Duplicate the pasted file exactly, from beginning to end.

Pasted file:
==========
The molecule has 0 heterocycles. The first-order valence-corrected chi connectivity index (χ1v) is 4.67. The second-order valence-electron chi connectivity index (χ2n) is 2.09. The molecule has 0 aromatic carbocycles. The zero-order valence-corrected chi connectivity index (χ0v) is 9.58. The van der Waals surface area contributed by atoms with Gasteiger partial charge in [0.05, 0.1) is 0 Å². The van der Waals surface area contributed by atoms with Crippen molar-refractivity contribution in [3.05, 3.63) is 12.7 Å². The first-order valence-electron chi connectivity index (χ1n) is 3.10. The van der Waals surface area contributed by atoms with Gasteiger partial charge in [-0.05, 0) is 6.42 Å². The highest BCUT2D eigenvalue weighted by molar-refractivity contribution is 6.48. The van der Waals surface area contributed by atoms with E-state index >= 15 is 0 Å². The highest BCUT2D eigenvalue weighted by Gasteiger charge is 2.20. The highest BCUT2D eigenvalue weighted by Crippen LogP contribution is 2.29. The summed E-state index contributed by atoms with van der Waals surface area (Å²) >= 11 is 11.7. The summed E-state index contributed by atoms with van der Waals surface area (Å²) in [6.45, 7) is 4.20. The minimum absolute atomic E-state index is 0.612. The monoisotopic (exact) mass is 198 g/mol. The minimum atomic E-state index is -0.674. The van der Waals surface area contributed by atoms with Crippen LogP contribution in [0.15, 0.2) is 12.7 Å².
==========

The molecule has 0 heterocycles. The first-order valence-corrected chi connectivity index (χ1v) is 4.67. The second-order valence-electron chi connectivity index (χ2n) is 2.09. The molecule has 0 aromatic carbocycles. The zero-order valence-corrected chi connectivity index (χ0v) is 9.58. The van der Waals surface area contributed by atoms with Gasteiger partial charge in [0.05, 0.1) is 0 Å². The van der Waals surface area contributed by atoms with Crippen molar-refractivity contribution in [3.05, 3.63) is 12.7 Å². The first-order valence-electron chi connectivity index (χ1n) is 3.10. The van der Waals surface area contributed by atoms with Gasteiger partial charge in [-0.05, 0) is 6.42 Å². The highest BCUT2D eigenvalue weighted by molar-refractivity contribution is 6.48. The van der Waals surface area contributed by atoms with E-state index >= 15 is 0 Å². The highest BCUT2D eigenvalue weighted by Gasteiger charge is 2.20. The highest BCUT2D eigenvalue weighted by Crippen LogP contribution is 2.29. The summed E-state index contributed by atoms with van der Waals surface area (Å²) >= 11 is 11.7. The summed E-state index contributed by atoms with van der Waals surface area (Å²) in [6.45, 7) is 4.20. The minimum absolute atomic E-state index is 0.612. The monoisotopic (exact) mass is 198 g/mol. The minimum atomic E-state index is -0.674. The van der Waals surface area contributed by atoms with Crippen LogP contribution in [0.15, 0.2) is 12.7 Å².